Plans to tap river put on hold in Mount Airy


A potential water war in Mount Airy has been averted - for the next month, anyway - after a pair of tense meetings last week over the town's contentious plan to tap the upper Patapsco River for new development.

Town officials agreed Wednesday night to give Carroll County officials a month to furnish information on the feasibility of drawing water from Gillis Falls, a nearby tributary of the river that the county also hopes to tap.

Officials with the Maryland Department of the Environment, meanwhile, announced at the end of a three-hour public meeting Tuesday night that the public would have until Jan. 13 to comment on the town's application to take water from the south branch of the Patapsco.

With home construction limited because of water shortages, officials of the town of 8,500 residents straddling the Carroll-Frederick border have turned to the Patapsco after test wells failed to find enough ground water for existing and future residents.

The state environmental agency, which must approve the plan, has determined that when rainfall is adequate the river could yield an average of 314,000 gallons a day to supplement water pumped from the town's 10 operating wells. That should be enough, town officials say, to furnish drinking water to nearly 600 new homes the town already has approved, and more.

"New water would help further us in our economic development, not only downtown but throughout the town," said Wendi Peters, the Town Council member who oversaw the Patapsco plan.

The proposal has divided residents, with critics questioning the quantity and quality of water from the Patapsco's south branch. No more than 3 feet wide in places, it flows past highways, railroads, and residential and commercial development. Opponents worry that the stream would dry up in droughts and that it is vulnerable to contamination from spills and runoff pollution.

"This is not prudent," resident Chris Spaur said Tuesday night. "This is not the way most people choose a water supply."

Opponents also have complained that town officials quietly negotiated the plan with a developer, CBI Development Group, that is seeking to annex two tracts where it wants to build about 375 homes.

The developer has offered to cover the $7 million capital costs of the river water intake, pipeline and treatment plant. In return for the town annexing the 253-acre Zeltman tract, the developer also agreed to donate 55 acres for schools and 24 acres for a park, plus make a payment of $3 million.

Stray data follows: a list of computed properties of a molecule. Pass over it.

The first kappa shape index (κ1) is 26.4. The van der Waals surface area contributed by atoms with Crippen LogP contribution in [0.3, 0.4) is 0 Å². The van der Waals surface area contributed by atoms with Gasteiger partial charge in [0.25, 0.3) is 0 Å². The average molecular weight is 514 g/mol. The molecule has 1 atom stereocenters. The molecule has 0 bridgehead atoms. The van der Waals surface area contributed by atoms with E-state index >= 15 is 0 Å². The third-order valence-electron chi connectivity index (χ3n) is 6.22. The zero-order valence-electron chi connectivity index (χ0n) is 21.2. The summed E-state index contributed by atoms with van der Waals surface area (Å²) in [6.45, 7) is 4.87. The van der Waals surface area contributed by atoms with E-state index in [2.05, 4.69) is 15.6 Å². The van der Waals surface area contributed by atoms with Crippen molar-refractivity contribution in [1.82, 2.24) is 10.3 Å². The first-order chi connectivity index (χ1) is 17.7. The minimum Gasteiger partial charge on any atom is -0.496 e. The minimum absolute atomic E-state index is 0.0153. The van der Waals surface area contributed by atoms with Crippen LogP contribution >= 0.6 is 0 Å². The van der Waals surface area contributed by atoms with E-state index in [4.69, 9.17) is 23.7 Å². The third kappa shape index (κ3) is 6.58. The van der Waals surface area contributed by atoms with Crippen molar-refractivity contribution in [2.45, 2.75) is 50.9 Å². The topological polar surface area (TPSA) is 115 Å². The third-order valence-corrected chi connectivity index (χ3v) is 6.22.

For some, the water plan is an ill-conceived boon to the developer that might open the door to growth the town cannot handle.

"I'm not no-growth, but I do want to see it controlled," resident John Woodhull said.

The town pumped more water from its wells last year than its state permit allowed - leading to a consent decree earlier this year with the state, in which town officials agreed to limit construction of the homes it had approved until a new water source could be developed. But town officials say they are legally obligated to find a new source of water for those homes, and they need more water to supply businesses they hope to lure into a revived downtown.

"We cannot sit back and die on the vine," Peters said Tuesday. "You're either green and growing at a very measured and managed pace, or you're dead and dying. We need the economic vitality, the addition to our tax base."

Carroll's commissioners and county staff met with their Mount Airy counterparts Wednesday night to air their concerns that the town's Patapsco bid conflicts with the county's long-term plans to tap Gillis Falls.

After that meeting, Commissioner Perry L. Jones Jr. said he was hopeful the town would see the merits of joining with the county in tapping Gillis Falls, which he said has "some of the best water around." The county has acquired much of the land in the stream's small watershed to keep it from being developed.

County officials hope to furnish water from Gillis Falls to a nearby employment campus. County officials have been thwarted in the past in seeking to dam the stream to build a reservoir, but now want to look at a straight withdrawal.

Jones acknowledged that town officials might be unwilling to defer their expansion plans long enough to cooperate with the county. But he said he believed that instead of pushing to develop more expensive housing on the town's fringe, Mount Airy officials should focus on boosting economic and housing development in the community's core, where about 300 vacant lots remain.

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